Use this URL to cite or link to this record in EThOS: https://ethos.bl.uk/OrderDetails.do?uin=uk.bl.ethos.795723
Title: Flight in the vetch aphid, Megoura viciae Buckton
Author: Burns, Margaret
Awarding Body: University of Glasgow
Current Institution: University of Glasgow
Date of Award: 1971
Availability of Full Text:
Access from EThOS:
Access from Institution:
Abstract:
1. The vetch aphid Megoura viciae Buckton was used to determine whether a previously proposed ontogenetic theory to explain migration in aphids was applicable to a species other than that used for the original formulation of the theory 2. The flight behaviour of M. viciae reared in different regimes of isolation and crowding was investigated. Crowding at time of adult moult and during the teneral period was found to cause a larger proportion of the alatae to fly than if alatae were isolated from other aphids at this time. Larval and maternal experience of crowding modify the response of the alatae to current conditions at the time of flight. 3. The condition of the indirect flight muscles of alatae which fly and alatae which do not fly was studied by light microscope methods. Non-flying alatae have intact wing muscles at least up to twelve hours after the adult moult. 4. Alatae which do not fly produce more larvae than those which do fly. A population of alatae which have not flown has a higher intrinsic rate of natural increase than a population of even the largest apterae. 5. Respiration rates reflect the rate of embryo development in apterae, fliers and non-fliers of M. viciae, rather than the presence or absence of flight muscles. 6. Plight in alatae of M. viciae inhibits the production of alate offspring. 7. It is concluded that there are both ontogenetic and immediate behavioural components of the flight behaviour of alatae of M. viciae. Alatae which do not fly are like apterae in all respects save the possession of wings.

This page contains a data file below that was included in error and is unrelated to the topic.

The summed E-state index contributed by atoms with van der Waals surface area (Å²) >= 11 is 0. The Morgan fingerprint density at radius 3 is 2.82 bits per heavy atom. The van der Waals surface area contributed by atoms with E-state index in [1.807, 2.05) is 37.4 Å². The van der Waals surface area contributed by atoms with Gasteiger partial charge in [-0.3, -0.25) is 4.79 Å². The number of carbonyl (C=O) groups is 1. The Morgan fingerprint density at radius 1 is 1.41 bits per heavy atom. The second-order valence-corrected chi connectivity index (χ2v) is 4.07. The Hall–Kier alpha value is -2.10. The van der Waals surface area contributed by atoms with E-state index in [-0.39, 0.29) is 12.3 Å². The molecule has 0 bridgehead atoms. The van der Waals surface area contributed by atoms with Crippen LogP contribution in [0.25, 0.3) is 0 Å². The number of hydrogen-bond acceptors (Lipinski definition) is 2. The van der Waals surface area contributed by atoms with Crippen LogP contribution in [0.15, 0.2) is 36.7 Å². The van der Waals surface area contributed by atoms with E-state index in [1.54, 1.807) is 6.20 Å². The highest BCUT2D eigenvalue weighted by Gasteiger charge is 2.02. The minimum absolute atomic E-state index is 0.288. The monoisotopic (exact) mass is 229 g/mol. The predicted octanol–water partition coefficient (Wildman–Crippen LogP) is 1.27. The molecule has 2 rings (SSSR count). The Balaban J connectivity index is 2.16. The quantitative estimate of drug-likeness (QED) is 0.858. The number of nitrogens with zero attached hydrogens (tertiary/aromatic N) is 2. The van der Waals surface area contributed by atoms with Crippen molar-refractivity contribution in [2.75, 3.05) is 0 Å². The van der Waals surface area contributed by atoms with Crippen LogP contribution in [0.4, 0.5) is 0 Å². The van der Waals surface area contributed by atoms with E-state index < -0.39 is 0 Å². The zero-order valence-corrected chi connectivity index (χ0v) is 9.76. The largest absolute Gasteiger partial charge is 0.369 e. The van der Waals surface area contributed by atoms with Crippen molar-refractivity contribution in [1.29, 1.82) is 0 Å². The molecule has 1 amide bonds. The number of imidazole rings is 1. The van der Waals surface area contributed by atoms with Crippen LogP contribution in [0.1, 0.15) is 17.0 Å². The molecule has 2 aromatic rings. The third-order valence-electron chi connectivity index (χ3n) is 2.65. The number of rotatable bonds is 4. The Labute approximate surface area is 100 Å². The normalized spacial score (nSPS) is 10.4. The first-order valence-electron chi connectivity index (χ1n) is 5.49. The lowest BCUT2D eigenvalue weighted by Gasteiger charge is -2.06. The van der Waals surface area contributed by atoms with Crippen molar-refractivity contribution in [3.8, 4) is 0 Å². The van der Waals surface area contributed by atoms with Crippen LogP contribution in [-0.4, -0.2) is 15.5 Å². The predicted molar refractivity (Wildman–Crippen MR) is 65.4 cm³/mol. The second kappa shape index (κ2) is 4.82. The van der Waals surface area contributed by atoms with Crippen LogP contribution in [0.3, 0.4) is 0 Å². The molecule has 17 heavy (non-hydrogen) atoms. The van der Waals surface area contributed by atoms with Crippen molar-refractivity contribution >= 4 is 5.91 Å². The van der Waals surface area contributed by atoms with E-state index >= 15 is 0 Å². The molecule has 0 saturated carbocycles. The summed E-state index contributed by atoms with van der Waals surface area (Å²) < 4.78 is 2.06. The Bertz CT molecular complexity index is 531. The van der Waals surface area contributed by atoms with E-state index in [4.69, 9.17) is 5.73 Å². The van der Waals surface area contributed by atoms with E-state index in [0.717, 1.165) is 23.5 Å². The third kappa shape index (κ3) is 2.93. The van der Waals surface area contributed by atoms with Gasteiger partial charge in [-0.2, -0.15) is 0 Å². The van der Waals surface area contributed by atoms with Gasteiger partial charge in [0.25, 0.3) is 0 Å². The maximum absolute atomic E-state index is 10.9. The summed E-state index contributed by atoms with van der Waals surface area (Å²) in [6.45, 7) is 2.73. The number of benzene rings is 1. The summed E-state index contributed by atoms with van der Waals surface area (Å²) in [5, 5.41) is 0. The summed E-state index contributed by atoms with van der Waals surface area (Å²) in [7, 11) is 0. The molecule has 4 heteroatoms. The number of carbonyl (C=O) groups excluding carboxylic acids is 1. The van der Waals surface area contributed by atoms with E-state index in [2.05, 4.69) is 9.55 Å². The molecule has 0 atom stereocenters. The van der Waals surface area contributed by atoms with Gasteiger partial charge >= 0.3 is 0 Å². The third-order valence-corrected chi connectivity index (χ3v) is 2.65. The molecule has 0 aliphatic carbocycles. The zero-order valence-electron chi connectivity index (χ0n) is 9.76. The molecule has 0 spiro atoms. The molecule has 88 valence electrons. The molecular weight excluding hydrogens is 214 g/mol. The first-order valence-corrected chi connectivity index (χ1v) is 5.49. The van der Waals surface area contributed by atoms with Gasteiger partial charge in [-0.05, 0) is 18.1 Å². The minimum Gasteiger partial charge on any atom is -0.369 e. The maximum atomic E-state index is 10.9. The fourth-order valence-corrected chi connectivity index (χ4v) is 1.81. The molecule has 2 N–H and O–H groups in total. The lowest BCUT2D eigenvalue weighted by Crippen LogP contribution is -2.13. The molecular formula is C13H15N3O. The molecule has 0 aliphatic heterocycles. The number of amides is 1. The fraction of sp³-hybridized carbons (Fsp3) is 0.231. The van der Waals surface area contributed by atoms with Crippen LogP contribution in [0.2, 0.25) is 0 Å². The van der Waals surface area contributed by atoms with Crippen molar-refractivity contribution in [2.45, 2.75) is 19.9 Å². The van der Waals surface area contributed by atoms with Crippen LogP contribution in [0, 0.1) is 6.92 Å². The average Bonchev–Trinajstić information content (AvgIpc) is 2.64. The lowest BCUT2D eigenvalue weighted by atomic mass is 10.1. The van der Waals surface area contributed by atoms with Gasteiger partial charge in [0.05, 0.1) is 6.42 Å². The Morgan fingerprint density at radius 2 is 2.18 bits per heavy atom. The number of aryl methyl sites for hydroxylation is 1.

Supervisor: Not available Sponsor: Not available
Qualification Name: Thesis (Ph.D.) Qualification Level: Doctoral
EThOS ID: uk.bl.ethos.795723  DOI: Not available
Share: